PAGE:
Design of Therapeutic Antibodies
Antibodies can be dissected into smaller antigen binding fragments, by proteolysis or genetic engineering, to produce mono or multivalent fragments. These are mainly based on either Fab fragments or the single chain Fv (scFv) as building blocks. The Fv portion of an IgG, consisting of the VH and VL domains, is the smallest fragment that maintains the full binding capacity of the intact antibody.
Antibody engineering using shark vNAR scaffold
In addition to antibodies with the classical composition of the heavy and the light chains, the adaptive immune repertoire of sharks also includes a heavy-chain only isotype, where antigen binding is mediated exclusively by a small and highly stable domain, referred to as vNAR. In recent years, due to their high affinity and specificity combined with their small size, high physicochemical stability and low-cost production, vNAR fragments have evolved as promising target-binding scaffolds that can be tailor-made for applications in medicine and biotechnology. In our group, we design libraries of these biomolecules to screen for highly potent binders against therapeutically relevant targets, among them the epithelial cell adhesion molecule (EpCAM), the Ephrin type-A receptor 2 (EphA2), and the human serine protease HTRA1. Therefore we use high throuput screening of yeast cells via FACS (Fluorescent activating cell sorter).
Antibody engineering using single-domain camelid antibody scaffold (VHH)
Camelids possess, additionally to conventional heterotetrameric antibodies, unique functional heavy (H)-chain antibodies (HCAbs). The H chain of these homodimeric antibodies consists of one antigen-binding domain, the VHH, and two constant domains. Antigen-specific VHHs and their beneficial properties as size, affinity, specificity, stability, etc. have encouraged antibody engineering of these single-domain antibodies for use as a research tool and in biotechnology and medicine. In our group, we develop binders of tumor-relevant protein targets, namely EphA2, Cadherin, and CD276, based on these challenging biomolecular scaffolds.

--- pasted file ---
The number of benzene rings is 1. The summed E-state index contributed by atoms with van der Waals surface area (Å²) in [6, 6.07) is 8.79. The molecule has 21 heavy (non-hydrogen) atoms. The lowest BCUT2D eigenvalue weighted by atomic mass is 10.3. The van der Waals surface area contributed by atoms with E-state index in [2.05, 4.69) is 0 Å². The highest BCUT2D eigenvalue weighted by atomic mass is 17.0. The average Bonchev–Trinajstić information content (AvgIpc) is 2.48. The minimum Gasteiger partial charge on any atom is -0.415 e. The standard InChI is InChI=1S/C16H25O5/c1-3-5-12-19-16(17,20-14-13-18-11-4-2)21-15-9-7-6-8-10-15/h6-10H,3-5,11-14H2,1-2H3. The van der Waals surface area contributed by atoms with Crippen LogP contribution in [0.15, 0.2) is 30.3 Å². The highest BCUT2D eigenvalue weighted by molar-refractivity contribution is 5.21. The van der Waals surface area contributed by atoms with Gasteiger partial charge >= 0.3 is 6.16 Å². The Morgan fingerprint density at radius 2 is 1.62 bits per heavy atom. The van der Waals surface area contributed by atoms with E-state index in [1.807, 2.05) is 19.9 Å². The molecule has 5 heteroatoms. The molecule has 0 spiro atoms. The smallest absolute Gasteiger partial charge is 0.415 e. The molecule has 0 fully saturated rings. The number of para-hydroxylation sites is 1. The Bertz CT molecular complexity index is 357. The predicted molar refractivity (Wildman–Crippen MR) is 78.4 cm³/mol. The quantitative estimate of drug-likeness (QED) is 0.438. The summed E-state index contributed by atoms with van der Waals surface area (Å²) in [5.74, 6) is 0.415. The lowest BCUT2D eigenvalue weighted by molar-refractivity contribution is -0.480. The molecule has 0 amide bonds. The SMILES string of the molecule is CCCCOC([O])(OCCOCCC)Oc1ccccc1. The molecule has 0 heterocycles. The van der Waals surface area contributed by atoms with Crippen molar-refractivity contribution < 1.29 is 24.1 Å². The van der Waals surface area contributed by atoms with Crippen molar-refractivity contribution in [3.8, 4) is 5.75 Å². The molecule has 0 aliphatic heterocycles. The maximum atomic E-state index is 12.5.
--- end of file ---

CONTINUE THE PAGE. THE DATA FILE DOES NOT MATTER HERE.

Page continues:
Antibody identification using yeast surface display
We have established a toolbox of methods to transfer the genetic information for antibodies from B-cells of animals to yeast. Animals are immunized with a target protein of interest and the mRNA is extracted from B-cells, converted into DNA, amplified and transferred into a yeast background. This results in a set of yeast cells each displaying an antibody variant in multiple copies on the cell surface. High throughput fluorescence-activated cell sorting (FACS) is used to identify antibodies with prescribed binding characteristics.
- Facile generation of antibody heavy and light chain diversities for yeast surface display by Golden Gate Cloning.
Roth L, Grzeschik J, Hinz SC, Becker S, Toleikis L, Busch M, Kolmar H, Krah S, Zielonka S.
Biol Chem. 2019 Feb 25;400(3):383-393. doi: 10.1515/hsz-2018-0347.
- Yeast Surface Display in Combination with Fluorescence-activated Cell Sorting Enables the Rapid Isolation of Antibody Fragments Derived from Immunized Chickens.
Grzeschik J, Yanakieva D, Roth L, Krah S, Hinz SC, Elter A, Zollmann T, Schwall G, Zielonka S, Kolmar H.
Biotechnol J. 2019 Apr;14(4):e1800466. doi: 10.1002/biot.201800466.
- A Streamlined Approach for the Construction of Large Yeast Surface Display Fab Antibody Libraries.
Krah S, Grzeschik J, Rosowski S, Gaa R, Willenbuecher I, Demir D, Toleikis L, Kolmar H, Becker S, Zielonka S.
Methods Mol Biol. 2018;1827:145-161. doi: 10.1007/978-1-4939-8648-4_8.
- Construction of Histidine-Enriched Shark IgNAR Variable Domain Antibody Libraries for the Isolation of pH-Sensitive vNAR Fragments.
Könning D, Hinz S, Grzeschik J, Schröter C, Krah S, Zielonka S, Kolmar H.
Methods Mol Biol. 2018;1827:109-127. doi: 10.1007/978-1-4939-8648-4_6.